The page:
• Hey Jake. Yes, you do need some capital to get started. So it’s definitely not the best business model to start for those who are strapped for cash.

      But, I don’t think you need to be a coder. In fact, I think that gets in your way of long-term success. My opinion is you need to be able to communicate what you want and then be able to describe your vision.

  10. Hi Steve,
    I voted in hope of hearing more on your app business and your progress as it grows. I am really glad that you are now including your profit/loss revenues as you continue to grow your business! Also, I would like to see you revisit your launch jacking and video marketing series and let us know how that is going. I followed some of your tips and suggestions in that post and am having a really good time with that type of marketing. Keep up the great work and all that you do for us out here!

    • Hey Wesley,

      Glad you like the profit/loss stuff. I’m making a more conscious effort to create more of this type of content. It does look like people want to hear more about the app stuff…so I’ll get cracking on that!

      The launch jacking stuff is something I’m no longer discussing. It does make money, but I’m more concerned with building stuff that adds to my overall business. Here is a more detailed explanation of my thoughts on this:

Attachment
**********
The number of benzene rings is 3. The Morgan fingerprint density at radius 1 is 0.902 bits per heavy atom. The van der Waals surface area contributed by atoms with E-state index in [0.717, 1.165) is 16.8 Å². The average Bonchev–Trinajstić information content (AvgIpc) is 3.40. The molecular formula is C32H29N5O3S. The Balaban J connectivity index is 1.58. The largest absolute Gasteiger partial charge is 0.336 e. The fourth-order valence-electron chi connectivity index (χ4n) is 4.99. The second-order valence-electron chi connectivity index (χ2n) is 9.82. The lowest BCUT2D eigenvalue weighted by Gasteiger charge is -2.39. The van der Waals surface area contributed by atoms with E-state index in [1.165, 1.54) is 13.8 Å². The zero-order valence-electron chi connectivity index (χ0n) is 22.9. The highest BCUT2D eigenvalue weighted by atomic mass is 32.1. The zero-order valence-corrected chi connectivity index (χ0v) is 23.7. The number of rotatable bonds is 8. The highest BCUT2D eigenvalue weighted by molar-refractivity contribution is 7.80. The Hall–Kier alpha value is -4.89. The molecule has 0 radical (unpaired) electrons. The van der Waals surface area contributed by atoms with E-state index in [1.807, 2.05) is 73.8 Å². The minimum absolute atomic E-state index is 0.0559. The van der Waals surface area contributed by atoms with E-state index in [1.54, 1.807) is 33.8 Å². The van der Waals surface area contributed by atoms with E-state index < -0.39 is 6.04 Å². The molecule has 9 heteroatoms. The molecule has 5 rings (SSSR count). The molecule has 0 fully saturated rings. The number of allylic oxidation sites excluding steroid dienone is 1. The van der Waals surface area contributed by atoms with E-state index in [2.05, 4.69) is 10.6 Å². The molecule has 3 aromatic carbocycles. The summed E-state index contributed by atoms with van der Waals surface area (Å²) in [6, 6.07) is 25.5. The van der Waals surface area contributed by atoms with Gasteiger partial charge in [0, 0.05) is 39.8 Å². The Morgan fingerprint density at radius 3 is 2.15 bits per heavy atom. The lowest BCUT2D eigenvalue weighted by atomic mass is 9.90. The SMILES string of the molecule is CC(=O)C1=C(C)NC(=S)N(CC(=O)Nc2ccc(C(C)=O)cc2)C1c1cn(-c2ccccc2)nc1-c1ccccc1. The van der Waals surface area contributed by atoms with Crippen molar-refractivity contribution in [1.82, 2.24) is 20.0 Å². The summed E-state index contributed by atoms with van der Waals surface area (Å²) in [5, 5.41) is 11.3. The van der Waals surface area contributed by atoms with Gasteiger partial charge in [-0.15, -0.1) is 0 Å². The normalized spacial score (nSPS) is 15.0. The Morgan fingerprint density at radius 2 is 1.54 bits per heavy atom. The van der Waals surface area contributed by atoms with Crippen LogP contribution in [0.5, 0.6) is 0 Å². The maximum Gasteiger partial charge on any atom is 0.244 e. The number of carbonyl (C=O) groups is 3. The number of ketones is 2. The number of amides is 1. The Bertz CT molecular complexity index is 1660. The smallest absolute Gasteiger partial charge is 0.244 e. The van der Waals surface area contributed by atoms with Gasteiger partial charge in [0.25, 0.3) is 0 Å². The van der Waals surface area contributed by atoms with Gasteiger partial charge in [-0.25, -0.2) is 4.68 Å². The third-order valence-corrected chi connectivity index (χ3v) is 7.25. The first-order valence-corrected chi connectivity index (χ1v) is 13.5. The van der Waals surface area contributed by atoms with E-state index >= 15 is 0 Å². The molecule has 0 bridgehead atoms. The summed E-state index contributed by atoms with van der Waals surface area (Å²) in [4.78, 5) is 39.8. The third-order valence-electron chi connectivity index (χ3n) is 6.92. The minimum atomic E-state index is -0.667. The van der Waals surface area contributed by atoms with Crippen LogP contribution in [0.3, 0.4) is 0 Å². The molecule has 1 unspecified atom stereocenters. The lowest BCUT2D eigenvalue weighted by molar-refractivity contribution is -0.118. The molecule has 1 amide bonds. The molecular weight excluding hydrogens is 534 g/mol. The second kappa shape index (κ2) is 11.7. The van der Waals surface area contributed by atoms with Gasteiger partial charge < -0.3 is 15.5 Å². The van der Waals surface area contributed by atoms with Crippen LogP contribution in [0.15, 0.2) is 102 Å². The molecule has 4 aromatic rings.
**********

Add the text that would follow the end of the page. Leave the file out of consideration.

11. Hi Steve: Looking forward to reading more about apps. I do have a question, actually two questions. What language are apps written in? Can an app access a blog? I have several blogs (sports themes) and some knowledge of Java and CSS. I would like to be able to allow access to my blogs through an app.

    Thankls for your time,

    • Hey Buzz,

      I have a programmer who does the programming in Objective-C. To be honest, I’m NOT a techy guy. I’ve just learned that’s the best language to have programmers design and app; where you can control the code and easily pass it along to someone else if you want future app designs.

      Hope this helps…

  12. Great article. Thanks for sharing iphone app case studies. I wish that engineering students should also be given these kind of live experiments to do.

  13. I’m totally interested in learning more about the app-building process. It’s pretty much the way of the future. And after everyone listened to Dane Maxwell’s interview on Smart Passive Income, there’s gonna be a flood of folks out there trying to get in on the software thing.

    Hook us us up with more info so you can stay at the crest of the wave.

    • Hey Bill – I heard that interview. Fascinating information about developing software. I’ll definitely keep people posted. Probably I’ll write something when I have a lot to share that people will appreciate. So stay tuned…

  14. Hi steve,

    Thanks for sharing your case studies about cost of making iPhones app. I dont know more about cost of app’s but want more explanation from you, how to define cost of a particular app?